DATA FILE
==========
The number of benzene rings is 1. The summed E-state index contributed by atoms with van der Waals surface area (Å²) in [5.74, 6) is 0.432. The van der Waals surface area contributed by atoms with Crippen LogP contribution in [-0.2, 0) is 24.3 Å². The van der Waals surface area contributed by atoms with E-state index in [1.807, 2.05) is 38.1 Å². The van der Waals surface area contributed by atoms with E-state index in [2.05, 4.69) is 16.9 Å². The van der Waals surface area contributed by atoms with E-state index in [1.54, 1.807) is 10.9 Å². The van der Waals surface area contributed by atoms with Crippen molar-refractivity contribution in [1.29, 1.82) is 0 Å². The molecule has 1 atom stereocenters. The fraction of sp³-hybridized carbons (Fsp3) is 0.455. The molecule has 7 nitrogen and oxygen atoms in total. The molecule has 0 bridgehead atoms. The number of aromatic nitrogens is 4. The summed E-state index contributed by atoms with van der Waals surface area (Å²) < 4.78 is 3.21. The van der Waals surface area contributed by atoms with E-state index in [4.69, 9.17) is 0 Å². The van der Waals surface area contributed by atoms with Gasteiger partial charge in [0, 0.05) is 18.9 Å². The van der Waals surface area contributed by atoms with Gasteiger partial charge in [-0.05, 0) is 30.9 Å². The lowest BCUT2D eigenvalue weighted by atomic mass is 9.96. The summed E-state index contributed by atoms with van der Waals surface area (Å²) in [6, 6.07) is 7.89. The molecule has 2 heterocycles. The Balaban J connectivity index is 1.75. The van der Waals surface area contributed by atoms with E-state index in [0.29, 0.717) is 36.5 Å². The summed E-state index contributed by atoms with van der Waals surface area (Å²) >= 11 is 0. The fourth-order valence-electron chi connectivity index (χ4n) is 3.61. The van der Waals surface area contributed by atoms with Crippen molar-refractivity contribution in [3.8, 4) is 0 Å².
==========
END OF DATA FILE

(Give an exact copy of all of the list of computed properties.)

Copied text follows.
The number of benzene rings is 1. The summed E-state index contributed by atoms with van der Waals surface area (Å²) in [5.74, 6) is 0.432. The van der Waals surface area contributed by atoms with Crippen LogP contribution in [-0.2, 0) is 24.3 Å². The van der Waals surface area contributed by atoms with E-state index in [1.807, 2.05) is 38.1 Å². The van der Waals surface area contributed by atoms with E-state index in [2.05, 4.69) is 16.9 Å². The van der Waals surface area contributed by atoms with E-state index in [1.54, 1.807) is 10.9 Å². The van der Waals surface area contributed by atoms with Crippen molar-refractivity contribution in [1.29, 1.82) is 0 Å². The molecule has 1 atom stereocenters. The fraction of sp³-hybridized carbons (Fsp3) is 0.455. The molecule has 7 nitrogen and oxygen atoms in total. The molecule has 0 bridgehead atoms. The number of aromatic nitrogens is 4. The summed E-state index contributed by atoms with van der Waals surface area (Å²) < 4.78 is 3.21. The van der Waals surface area contributed by atoms with E-state index in [4.69, 9.17) is 0 Å². The van der Waals surface area contributed by atoms with Gasteiger partial charge in [0, 0.05) is 18.9 Å². The van der Waals surface area contributed by atoms with Gasteiger partial charge in [-0.05, 0) is 30.9 Å². The lowest BCUT2D eigenvalue weighted by atomic mass is 9.96. The summed E-state index contributed by atoms with van der Waals surface area (Å²) in [6, 6.07) is 7.89. The molecule has 2 heterocycles. The Balaban J connectivity index is 1.75. The van der Waals surface area contributed by atoms with E-state index in [0.29, 0.717) is 36.5 Å². The summed E-state index contributed by atoms with van der Waals surface area (Å²) >= 11 is 0. The fourth-order valence-electron chi connectivity index (χ4n) is 3.61. The van der Waals surface area contributed by atoms with Crippen molar-refractivity contribution in [3.8, 4) is 0 Å².